As we dive into the playoffs, we at PBT are going to break down each first-round playoff series and give you three things to watch in each. The Clippers have owned the Jazz the past few years (won 18 of the last 20), but with the Jazz healthy will this series be different? Let’s break it down.
Which team controls the tempo? The Utah Jazz are deliberate, playing at the slowest pace in the NBA last season (93.62 possessions per game, according to NBA.com). It’s a good strategy — if you have a great defense led by Rudy Gobert, limit the other team’s chances with the ball and keep the scoring low. The Clippers are a middle-of-the-pack pace team, and we’re used to seeing Chris Paul casually walk the ball up the court — or, often, “walk the dog” letting the ball roll for as long as he can before picking it up — and not rushing into sets.
Except when the Clippers play the Jazz, then CP3 pushes the tempo. You will see Paul run off missed shots and try to get shots early in the clock — this is an elite Utah defense when it gets set, so why let it get comfortable before attacking? The Clippers starters can put up points — the starting lineup of Paul, J.J. Redick, Luc Mbah a Moute, Blake Griffin, and DeAndre Jordan — was the third most used lineup in the league and outscored opponents by 15.8 points per 100 possessions. However, against the Jazz this season the Clippers got fewer assists than normal thanks to that Utah defense. Get offense early in the clock and the Clipper ball movement should open more things up. If the Clippers pull away in games, look at the tempo while that happens.
Can Derrick Favors — or another Jazz power forward — have a monster series? For Utah to have a real chance in this series, Derrick Favors needs to show he is healthy and have a big impact. That matters when he is on the court next to Gobert, but also when he plays as a backup center and maybe can space the floor and pull Jordan away from the basket.
When Favors was out injured Boris Diaw started at the four for Utah, and he has played well offensively, but he is a big problem defensively where a healthy, active Favors can help limit Griffin. The Clippers will likely run a lot of Chris Paul/Griffin pick-and-roll, with Jordan lurking off ball and cutting to the rim from the baseline if Gobert has to help (although Gobert can recover on that thanks to his length) — if Favors isn’t healthy and Diaw has to be out there, the Clippers will have a lot more success with that play.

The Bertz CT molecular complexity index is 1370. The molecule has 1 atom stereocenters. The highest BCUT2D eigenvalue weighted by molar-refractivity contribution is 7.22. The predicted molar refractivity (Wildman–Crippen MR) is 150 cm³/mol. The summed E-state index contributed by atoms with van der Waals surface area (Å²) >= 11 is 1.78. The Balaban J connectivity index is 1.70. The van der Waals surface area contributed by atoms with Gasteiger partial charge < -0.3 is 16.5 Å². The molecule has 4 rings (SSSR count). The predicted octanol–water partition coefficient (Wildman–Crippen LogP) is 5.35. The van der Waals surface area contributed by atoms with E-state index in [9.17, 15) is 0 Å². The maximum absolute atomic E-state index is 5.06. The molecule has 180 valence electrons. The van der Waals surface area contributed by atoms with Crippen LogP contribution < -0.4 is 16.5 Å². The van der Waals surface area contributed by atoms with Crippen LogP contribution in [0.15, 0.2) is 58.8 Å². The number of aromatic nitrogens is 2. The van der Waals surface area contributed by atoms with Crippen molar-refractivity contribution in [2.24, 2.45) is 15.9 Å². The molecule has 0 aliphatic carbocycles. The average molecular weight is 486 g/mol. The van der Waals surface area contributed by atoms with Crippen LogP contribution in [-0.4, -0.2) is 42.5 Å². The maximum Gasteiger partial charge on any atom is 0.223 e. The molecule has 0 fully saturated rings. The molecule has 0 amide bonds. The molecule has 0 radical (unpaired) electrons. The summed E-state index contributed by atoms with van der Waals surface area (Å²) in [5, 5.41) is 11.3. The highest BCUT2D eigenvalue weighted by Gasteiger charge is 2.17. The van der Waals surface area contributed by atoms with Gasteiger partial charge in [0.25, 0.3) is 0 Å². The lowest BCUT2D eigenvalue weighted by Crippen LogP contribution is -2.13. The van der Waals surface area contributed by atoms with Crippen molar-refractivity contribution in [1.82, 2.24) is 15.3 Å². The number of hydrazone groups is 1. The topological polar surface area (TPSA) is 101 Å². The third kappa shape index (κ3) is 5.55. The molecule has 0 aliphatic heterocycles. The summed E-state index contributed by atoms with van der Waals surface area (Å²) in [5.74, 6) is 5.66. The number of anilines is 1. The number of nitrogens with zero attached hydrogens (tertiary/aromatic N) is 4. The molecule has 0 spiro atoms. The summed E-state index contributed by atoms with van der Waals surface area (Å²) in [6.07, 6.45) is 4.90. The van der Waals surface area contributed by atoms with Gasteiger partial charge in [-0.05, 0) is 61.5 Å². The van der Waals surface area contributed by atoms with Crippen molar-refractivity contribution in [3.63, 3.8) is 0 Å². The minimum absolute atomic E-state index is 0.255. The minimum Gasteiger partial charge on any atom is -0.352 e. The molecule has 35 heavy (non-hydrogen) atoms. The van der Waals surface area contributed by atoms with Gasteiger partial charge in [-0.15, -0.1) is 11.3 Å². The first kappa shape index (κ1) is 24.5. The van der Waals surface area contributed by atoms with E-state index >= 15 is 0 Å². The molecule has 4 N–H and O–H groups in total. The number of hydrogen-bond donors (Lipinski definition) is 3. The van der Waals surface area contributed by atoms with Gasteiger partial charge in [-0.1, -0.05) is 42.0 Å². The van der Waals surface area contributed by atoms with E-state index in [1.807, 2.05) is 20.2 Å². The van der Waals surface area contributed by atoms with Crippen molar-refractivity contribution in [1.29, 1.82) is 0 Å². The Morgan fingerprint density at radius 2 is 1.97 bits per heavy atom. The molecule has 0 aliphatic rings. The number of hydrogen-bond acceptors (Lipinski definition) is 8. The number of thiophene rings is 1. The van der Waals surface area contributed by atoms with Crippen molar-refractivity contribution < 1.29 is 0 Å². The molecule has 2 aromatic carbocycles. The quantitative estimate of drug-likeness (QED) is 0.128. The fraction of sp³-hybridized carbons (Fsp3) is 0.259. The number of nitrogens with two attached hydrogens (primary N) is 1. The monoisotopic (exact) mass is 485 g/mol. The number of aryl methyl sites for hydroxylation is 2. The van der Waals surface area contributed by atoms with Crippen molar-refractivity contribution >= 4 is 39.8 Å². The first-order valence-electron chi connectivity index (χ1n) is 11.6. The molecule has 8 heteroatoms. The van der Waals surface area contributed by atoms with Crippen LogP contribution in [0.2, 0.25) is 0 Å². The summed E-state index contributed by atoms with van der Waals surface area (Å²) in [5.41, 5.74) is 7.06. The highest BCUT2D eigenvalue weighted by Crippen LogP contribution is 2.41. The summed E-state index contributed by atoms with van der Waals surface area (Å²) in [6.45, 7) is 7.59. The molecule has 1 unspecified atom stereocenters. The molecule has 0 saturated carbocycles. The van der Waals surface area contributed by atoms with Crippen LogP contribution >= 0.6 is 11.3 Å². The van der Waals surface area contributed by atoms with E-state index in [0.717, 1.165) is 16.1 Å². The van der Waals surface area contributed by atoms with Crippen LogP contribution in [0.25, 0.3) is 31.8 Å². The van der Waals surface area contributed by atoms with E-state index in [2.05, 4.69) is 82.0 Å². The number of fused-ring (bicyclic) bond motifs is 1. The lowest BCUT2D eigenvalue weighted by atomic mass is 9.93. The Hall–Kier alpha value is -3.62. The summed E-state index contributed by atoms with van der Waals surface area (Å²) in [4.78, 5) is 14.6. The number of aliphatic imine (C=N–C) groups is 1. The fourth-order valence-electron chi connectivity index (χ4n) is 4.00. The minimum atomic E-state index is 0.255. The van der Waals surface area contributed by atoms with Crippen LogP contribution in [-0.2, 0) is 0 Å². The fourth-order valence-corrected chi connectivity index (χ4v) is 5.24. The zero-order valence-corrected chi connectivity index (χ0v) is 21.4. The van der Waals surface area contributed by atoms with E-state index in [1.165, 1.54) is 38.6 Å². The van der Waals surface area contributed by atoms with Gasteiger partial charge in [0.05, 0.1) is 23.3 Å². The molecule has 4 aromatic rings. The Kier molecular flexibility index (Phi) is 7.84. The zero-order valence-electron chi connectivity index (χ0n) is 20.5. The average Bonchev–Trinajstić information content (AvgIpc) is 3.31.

Due to injury we just haven’t seen a lot of Utah’s preferred starting five, but when Gordon Hayward, George Hill, Rodney Hood, and Gobert have played in a game together the Jazz are 20-5. However, add Favors to that mix and they have only played 159 minutes together all season. Compare that to the Clippers starting five which is over 800 minutes.
There is a Clippers’ corollary to Favors here — Marreese Speights. If Gobert is having a strong game (or series) expect to see more of the veteran Clipper big man because he can shoot the three and pull Gobert away from the basket. The risk there for Doc Rivers is that Speights is a weak defender and the Jazz will exploit him in the pick-and-roll at the other end.
Ultimately, where will Utah’s points come from? Utah plays a lot in the half court, and they have strong ball movement there, but the Clippers have the defenders to challenge what the Jazz do well.
Mbah a Moute has done a good job this season holding Hayward in check and not letting him dominate in the half court. CP3 is a good defender who can limit the damage Hill can do. Los Angeles is strong against the pick-and-roll with Paul and Jordan. Points are not going to come easily for Utah in this series and some guys are going to have to step. Hayward is one of them. Joe Johnson coming off the bench needs to have a big series.
Utah is going to need to knock down its threes. The Jazz were top 10 in three-point percentage in the league but middle of the pack in attempts — they are going to need those extra points. Utah needs at least 10 and even more made threes per game this series (they averaged 9.6 per game in the regular season)
Prediction: Clippers in six. I’m tempted to say in five here. Yes, the Jazz are an up and coming team, the problem is this is not a good matchup for them — there’s a reason the Clippers have won 18 of the last 20 head-to-head meetings.